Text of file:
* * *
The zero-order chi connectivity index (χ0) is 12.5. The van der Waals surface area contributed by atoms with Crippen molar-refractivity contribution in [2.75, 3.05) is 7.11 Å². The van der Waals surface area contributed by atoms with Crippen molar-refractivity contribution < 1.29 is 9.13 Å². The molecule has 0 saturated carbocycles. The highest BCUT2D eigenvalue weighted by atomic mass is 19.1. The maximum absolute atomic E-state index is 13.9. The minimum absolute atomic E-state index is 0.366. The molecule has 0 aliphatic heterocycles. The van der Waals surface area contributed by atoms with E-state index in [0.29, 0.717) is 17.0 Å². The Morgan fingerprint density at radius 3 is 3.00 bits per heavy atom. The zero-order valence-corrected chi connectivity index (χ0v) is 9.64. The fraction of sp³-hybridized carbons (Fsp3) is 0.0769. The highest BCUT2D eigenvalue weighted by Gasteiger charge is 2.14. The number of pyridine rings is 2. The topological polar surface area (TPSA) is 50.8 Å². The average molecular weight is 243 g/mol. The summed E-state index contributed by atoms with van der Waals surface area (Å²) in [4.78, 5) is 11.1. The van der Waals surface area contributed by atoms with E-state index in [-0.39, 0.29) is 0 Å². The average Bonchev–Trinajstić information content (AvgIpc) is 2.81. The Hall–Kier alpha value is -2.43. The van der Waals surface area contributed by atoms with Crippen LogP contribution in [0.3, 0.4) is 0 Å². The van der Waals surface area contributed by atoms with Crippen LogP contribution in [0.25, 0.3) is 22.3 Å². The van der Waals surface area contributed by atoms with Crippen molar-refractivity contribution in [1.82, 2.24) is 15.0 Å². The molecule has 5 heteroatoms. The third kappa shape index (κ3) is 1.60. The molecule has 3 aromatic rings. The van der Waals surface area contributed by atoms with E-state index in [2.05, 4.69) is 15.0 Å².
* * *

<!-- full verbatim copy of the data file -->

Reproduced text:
The zero-order chi connectivity index (χ0) is 12.5. The van der Waals surface area contributed by atoms with Crippen molar-refractivity contribution in [2.75, 3.05) is 7.11 Å². The van der Waals surface area contributed by atoms with Crippen molar-refractivity contribution < 1.29 is 9.13 Å². The molecule has 0 saturated carbocycles. The highest BCUT2D eigenvalue weighted by atomic mass is 19.1. The maximum absolute atomic E-state index is 13.9. The minimum absolute atomic E-state index is 0.366. The molecule has 0 aliphatic heterocycles. The van der Waals surface area contributed by atoms with E-state index in [0.29, 0.717) is 17.0 Å². The Morgan fingerprint density at radius 3 is 3.00 bits per heavy atom. The zero-order valence-corrected chi connectivity index (χ0v) is 9.64. The fraction of sp³-hybridized carbons (Fsp3) is 0.0769. The highest BCUT2D eigenvalue weighted by Gasteiger charge is 2.14. The number of pyridine rings is 2. The topological polar surface area (TPSA) is 50.8 Å². The average molecular weight is 243 g/mol. The summed E-state index contributed by atoms with van der Waals surface area (Å²) in [4.78, 5) is 11.1. The van der Waals surface area contributed by atoms with E-state index in [-0.39, 0.29) is 0 Å². The average Bonchev–Trinajstić information content (AvgIpc) is 2.81. The Hall–Kier alpha value is -2.43. The van der Waals surface area contributed by atoms with Crippen LogP contribution in [0.3, 0.4) is 0 Å². The van der Waals surface area contributed by atoms with Crippen LogP contribution in [0.25, 0.3) is 22.3 Å². The van der Waals surface area contributed by atoms with Crippen molar-refractivity contribution in [1.82, 2.24) is 15.0 Å². The molecule has 5 heteroatoms. The third kappa shape index (κ3) is 1.60. The molecule has 3 aromatic rings. The van der Waals surface area contributed by atoms with E-state index in [2.05, 4.69) is 15.0 Å².